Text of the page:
Even so, I have for my own use 2 bedrooms, a kitchen, bathroom, dining room, library, anteroom and verandah. So I thought I was treating myself fairly well. Anne has however told me often that I also need a living room so I have just converted one of the larger bedrooms that had become vacant into a new living room.

It is a largish room of about 4 meters square with a big East-facing window that gets the morning sunlight so is basically quite pleasant. It did however have an old carpet down so I bit the bullet, ripped the carpet up and had the timber floor underneath sanded and coated. The floor needed a bit of rehabilitation before the sandman came but at least no boards needed replacing. Anne and I just had to get all the staples, tacks, nails etc. out. I have done that sort of work on floors often over the years so it was not intrinsically difficult but was a bit onerous for an old guy like me.

Anyway, the sandman came on Thursday and for $440 I now have a gleamingly beautiful timber floor of slash pine. They used good timber for floors in the old days when my house was built.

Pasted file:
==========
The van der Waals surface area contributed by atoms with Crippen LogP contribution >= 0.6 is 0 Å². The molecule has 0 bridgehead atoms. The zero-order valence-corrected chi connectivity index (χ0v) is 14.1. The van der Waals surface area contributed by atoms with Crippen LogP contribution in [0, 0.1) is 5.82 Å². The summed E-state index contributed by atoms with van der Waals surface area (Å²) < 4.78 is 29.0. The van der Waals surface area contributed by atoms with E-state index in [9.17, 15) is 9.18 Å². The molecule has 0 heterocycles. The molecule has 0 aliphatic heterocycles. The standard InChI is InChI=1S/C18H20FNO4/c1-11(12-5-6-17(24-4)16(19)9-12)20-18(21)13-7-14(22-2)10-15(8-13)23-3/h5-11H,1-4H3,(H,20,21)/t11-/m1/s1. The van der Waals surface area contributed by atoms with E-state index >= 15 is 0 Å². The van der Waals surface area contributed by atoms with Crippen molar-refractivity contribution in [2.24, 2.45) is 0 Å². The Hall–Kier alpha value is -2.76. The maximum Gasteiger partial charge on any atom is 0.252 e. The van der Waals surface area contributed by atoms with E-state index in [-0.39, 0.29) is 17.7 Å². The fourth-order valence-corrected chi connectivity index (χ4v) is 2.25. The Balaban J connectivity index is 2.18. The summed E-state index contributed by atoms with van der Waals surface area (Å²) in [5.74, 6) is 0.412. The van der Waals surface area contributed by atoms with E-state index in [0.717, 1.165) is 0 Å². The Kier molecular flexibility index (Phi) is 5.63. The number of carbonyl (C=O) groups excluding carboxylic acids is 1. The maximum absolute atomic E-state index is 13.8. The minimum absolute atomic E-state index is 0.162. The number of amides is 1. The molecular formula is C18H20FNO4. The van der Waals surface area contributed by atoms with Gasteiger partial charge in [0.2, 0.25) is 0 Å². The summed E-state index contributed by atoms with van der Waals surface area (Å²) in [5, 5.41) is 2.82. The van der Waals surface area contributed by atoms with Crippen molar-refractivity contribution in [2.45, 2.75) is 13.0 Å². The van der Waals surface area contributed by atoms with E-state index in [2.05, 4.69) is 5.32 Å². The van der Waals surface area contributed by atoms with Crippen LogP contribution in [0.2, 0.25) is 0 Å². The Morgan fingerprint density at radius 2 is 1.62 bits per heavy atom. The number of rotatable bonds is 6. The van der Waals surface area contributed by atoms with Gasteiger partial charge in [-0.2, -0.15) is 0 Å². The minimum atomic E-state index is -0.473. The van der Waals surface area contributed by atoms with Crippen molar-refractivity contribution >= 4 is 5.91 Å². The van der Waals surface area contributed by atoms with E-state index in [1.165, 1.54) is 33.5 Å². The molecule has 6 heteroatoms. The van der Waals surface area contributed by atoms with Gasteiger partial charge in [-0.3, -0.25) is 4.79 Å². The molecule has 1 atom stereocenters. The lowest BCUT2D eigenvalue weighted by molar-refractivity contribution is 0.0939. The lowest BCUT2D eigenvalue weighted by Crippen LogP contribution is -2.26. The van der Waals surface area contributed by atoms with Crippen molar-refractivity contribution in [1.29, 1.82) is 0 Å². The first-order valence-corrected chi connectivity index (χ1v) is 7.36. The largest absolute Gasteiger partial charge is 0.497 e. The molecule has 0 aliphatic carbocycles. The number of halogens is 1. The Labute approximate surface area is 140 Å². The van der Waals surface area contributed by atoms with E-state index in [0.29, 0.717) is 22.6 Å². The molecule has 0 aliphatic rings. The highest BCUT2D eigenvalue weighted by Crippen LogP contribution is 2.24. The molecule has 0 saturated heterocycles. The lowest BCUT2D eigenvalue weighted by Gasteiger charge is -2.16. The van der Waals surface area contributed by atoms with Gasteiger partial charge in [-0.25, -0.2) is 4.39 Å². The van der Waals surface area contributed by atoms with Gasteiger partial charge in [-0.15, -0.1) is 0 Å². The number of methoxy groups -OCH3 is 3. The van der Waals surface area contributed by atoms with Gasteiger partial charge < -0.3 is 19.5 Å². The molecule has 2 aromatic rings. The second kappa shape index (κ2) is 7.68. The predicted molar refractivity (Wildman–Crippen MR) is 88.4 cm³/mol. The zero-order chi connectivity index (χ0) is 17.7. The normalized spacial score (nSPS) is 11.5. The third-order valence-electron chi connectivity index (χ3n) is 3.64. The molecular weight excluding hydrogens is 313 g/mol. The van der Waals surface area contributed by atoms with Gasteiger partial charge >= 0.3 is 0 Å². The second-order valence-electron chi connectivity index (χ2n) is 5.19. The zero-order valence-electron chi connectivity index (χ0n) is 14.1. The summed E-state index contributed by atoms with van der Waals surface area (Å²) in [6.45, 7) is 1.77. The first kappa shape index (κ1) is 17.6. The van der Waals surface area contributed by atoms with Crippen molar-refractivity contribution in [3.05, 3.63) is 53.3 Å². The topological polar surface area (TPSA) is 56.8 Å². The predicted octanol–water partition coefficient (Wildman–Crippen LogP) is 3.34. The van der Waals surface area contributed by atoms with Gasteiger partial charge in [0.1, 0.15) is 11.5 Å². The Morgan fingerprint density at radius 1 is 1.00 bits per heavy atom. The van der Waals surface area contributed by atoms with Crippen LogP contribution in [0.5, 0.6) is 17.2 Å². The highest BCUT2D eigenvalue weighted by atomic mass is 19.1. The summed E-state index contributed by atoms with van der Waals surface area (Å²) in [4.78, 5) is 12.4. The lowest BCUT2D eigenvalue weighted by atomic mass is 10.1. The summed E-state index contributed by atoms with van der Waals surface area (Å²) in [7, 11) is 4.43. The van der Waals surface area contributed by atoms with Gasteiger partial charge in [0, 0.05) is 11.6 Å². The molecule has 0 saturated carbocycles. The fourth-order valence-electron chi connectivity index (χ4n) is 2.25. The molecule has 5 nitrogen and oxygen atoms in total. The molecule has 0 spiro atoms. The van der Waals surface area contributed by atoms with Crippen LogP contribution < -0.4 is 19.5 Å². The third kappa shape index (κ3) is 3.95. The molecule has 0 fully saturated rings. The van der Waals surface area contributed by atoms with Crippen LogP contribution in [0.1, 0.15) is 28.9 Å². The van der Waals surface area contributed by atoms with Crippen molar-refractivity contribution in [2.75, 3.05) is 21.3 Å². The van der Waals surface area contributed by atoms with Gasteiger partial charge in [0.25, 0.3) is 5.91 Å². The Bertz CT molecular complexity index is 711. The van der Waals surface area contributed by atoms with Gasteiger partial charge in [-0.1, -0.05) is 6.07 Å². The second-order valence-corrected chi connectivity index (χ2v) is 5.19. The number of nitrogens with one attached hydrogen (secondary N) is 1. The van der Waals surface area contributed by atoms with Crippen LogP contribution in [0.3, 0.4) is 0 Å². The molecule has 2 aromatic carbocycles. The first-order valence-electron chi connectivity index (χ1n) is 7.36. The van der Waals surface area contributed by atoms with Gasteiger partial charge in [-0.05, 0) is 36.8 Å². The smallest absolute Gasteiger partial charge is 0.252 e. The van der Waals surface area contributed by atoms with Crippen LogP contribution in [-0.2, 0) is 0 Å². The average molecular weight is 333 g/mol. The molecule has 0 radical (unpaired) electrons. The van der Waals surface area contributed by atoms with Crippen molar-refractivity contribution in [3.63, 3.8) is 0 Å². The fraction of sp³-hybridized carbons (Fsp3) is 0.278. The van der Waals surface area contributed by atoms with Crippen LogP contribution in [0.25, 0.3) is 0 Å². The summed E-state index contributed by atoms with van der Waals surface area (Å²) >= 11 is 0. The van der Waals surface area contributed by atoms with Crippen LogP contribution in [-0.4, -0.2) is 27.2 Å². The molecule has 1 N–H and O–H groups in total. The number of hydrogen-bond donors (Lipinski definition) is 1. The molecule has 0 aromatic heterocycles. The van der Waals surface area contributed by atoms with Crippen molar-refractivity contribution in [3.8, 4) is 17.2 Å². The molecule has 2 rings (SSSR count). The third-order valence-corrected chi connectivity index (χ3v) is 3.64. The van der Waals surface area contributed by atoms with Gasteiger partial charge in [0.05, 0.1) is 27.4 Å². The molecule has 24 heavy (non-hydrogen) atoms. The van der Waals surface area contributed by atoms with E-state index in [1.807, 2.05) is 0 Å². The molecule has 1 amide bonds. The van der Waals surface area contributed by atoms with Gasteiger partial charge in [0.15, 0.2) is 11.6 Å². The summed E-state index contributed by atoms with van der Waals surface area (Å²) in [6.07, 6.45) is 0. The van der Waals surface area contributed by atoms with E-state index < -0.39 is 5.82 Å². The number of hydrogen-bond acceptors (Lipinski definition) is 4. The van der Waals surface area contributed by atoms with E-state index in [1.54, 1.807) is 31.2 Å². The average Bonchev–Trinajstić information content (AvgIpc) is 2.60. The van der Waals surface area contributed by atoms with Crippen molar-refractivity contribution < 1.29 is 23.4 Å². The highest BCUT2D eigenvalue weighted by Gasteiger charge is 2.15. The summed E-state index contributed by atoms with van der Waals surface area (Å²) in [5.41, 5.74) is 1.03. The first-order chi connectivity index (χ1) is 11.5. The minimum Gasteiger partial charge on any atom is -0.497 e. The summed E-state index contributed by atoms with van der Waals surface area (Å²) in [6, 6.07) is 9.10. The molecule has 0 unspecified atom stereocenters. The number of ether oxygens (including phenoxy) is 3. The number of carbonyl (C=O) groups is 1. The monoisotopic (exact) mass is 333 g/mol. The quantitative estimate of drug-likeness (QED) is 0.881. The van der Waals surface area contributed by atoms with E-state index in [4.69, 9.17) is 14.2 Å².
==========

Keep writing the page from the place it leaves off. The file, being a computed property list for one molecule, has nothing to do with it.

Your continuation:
I am furnishing it a bit sparingly. I have bought a brown velvet futon (sofa-bed) to sit on and also have a good single TV chair. Other than that I intend to have in the room only a TV, a coffee table and a computer desk. I am also on the lookout for an attractive traditional oriental rug ("Persian carpet") for the floor but I may get a Belgian cotton (machine-made) version rather than a hand-woven one. It will depend on what I see that I like. The Belgian ones are so cheap that it is embarrassing so I think I will look first at the Asian ones.